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MarketWatch: Many Retirees Say They're Living Comfortably

MarketWatch: Many Retirees Say They're Living Comfortably
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By    |   Wednesday, 28 October 2015 08:00 AM

Retirement finances aren’t as bad as you might think after hearing study after study that says Americans are woefully unprepared to avoid poverty in old age.

About four out of five retirees at all income levels said it’s easier than they thought to manage their savings in retirement according to a survey by Greenwald & Associates Inc. for Fidelity Investments, in collaboration with the Stanford Center on Longevity.

“Take solace from this: A majority of those who are already in retirement say it’s not as financially stressful as you may think,” writes MarketWatch columnist Andrea Coombes. Those respondents said they can “adapt their lifestyle based on their finances, if necessary,” according to the survey of 12,000 preretirees and retirees aged 55 to 80.

“A whopping 85 percent of the retirees surveyed said retirement has been the most rewarding time of their lives — and that sentiment held up across asset levels,” Coombes writes. “That is, 86 percent of retirees with less than $250,000 in assets felt that way, as did 83 percent of retirees with more than $1 million in assets.”

But people with lower amounts of stored-up wealth are less likely to be happy in retirement.

“The survey found that the percentage of retirees who said it was easier than they expected to manage in retirement dropped to a mere 57 percent among retirees with less than $250,000 in assets, compared with 78 percent of those with $250,000 to $500,000, 82 percent of those with $500,000 to $1 million, and 89 percent of those with more than $1 million in assets,” according to Coombes.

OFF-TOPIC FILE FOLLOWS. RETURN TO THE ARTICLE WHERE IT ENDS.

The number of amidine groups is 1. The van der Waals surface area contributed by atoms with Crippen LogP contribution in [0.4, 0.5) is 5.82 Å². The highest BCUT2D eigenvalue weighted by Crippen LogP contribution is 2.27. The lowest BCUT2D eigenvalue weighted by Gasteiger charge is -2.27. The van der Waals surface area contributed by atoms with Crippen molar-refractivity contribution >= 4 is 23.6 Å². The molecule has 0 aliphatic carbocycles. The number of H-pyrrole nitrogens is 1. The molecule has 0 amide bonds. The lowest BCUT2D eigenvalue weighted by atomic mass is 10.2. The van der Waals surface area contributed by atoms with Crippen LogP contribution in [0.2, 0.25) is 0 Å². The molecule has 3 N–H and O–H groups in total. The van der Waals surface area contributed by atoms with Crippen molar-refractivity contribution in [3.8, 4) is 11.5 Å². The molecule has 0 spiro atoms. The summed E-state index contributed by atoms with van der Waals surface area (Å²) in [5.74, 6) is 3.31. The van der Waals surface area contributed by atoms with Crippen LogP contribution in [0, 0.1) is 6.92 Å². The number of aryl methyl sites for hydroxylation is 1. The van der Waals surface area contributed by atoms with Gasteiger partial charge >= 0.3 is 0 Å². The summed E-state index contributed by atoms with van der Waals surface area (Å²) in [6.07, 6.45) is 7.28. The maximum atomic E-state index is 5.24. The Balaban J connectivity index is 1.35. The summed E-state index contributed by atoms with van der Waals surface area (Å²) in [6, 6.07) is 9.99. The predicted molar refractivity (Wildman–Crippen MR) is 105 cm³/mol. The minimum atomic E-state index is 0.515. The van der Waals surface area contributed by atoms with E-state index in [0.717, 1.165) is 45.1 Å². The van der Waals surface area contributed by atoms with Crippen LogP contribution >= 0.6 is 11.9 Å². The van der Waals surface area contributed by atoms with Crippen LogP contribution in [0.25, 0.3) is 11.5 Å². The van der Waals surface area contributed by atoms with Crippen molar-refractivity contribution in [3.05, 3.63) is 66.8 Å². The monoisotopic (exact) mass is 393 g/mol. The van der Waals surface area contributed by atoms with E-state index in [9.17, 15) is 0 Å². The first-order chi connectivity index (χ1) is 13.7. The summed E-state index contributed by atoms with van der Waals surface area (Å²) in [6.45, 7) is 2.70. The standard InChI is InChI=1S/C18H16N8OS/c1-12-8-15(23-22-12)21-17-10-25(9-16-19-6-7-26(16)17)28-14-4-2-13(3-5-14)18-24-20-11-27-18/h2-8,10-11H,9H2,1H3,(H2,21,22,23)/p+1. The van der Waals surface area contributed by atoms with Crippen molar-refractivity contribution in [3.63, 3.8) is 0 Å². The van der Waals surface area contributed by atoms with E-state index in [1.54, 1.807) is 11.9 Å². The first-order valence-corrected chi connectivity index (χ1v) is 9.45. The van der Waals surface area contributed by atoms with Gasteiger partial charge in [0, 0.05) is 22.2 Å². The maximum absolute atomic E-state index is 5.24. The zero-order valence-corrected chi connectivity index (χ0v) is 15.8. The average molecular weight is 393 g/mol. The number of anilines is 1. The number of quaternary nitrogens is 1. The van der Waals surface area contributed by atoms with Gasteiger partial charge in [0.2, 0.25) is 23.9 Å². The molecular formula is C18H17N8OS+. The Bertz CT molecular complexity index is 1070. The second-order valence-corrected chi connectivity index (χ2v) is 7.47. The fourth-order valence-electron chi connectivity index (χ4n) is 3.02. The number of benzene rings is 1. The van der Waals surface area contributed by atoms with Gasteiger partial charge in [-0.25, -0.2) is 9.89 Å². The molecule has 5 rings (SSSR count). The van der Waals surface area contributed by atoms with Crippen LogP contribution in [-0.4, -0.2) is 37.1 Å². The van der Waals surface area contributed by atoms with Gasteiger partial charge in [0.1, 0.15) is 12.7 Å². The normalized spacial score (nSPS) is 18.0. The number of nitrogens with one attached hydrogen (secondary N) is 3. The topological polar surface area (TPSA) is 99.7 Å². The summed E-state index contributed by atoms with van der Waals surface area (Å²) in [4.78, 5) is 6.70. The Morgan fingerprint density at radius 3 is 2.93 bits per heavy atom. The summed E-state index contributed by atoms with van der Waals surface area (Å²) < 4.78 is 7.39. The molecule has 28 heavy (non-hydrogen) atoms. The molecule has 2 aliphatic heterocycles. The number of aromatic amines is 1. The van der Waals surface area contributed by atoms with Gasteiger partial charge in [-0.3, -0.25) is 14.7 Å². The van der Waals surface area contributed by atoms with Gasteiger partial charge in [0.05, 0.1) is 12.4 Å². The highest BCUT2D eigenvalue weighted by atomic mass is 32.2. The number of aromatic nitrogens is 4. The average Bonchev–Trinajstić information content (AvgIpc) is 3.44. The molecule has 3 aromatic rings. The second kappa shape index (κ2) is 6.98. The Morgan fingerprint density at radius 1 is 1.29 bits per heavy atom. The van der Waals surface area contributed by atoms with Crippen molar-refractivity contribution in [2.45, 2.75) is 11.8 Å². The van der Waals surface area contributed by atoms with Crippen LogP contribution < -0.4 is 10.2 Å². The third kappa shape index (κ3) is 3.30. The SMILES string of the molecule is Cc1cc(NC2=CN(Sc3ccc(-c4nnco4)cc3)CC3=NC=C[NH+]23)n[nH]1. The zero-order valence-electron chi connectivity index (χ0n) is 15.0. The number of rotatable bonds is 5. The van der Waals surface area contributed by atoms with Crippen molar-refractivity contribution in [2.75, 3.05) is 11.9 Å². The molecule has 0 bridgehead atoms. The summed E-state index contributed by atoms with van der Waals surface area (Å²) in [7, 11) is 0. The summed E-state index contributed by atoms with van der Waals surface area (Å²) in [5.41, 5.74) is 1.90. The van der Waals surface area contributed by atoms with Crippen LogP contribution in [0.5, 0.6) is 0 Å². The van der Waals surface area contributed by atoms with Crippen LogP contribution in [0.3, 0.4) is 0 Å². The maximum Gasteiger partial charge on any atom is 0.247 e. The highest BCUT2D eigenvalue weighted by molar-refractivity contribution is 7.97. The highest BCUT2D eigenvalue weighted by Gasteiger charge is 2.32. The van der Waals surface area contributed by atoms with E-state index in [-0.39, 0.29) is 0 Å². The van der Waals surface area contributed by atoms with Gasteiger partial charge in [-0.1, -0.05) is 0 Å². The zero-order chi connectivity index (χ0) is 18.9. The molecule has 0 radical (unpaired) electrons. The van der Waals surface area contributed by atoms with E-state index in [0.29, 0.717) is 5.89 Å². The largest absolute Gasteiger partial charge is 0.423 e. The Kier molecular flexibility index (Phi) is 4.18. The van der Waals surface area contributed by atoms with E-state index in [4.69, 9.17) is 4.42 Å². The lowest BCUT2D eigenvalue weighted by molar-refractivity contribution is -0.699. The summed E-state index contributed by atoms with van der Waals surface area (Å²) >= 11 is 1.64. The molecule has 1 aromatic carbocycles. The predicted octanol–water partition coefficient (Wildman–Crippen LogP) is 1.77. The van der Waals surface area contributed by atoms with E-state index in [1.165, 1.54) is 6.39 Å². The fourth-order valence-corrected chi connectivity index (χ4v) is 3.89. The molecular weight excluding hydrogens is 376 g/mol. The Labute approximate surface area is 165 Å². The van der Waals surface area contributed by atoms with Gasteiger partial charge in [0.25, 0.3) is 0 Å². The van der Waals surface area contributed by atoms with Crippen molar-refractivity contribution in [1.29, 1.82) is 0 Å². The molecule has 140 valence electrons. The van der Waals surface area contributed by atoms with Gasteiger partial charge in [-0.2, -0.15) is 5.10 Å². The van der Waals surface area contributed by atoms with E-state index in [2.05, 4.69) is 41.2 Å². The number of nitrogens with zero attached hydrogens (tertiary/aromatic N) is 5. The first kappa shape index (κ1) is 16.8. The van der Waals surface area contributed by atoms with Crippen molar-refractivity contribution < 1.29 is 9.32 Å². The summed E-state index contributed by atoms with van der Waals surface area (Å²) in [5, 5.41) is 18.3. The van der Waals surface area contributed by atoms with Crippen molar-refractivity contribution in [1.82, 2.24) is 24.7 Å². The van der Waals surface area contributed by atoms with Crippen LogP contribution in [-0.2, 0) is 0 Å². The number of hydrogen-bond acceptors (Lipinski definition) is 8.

One recent study says most people aren’t saving enough for retirement because they don’t have access to workplace benefit plans.

American workers are less prepared for retirement than they were at the beginning of the millennium as the number of companies offering 401(k) plans has declined, according to a study of Census data.

Almost half of employees didn’t have a company-sponsored retirement plan in 2013, compared with 39 percent in 1999, Bloomberg News reports, citing a study by the Schwartz Center for Economic Policy Analysis at the New School for Social Research in New York.

Middle-class professionals and managers are increasingly joining the ranks of low-income people who rely mostly on Social Security, but the average Social Security benefit of $15,700 a year can’t replace the earnings for people with mid-five and six-figure salaries, according to the news service.

Leaving a large company for a smaller one without a benefit plan leaves people more vulnerable.

“The current 401(k) system was designed for a workplace that doesn’t exist for most people: lifetime careers at big corporations that offer benefits,” says Teresa Ghilarducci, an economist at the New School who researches retirement policies. “Saving consistently — which you need to do for just a modest retirement income — isn’t remotely likely.”

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Retirement finances aren't as bad as you might think after hearing study after study that says Americans are woefully unprepared to avoid poverty in old age.
retirement, savings, survey, investing
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2015-00-28
Wednesday, 28 October 2015 08:00 AM
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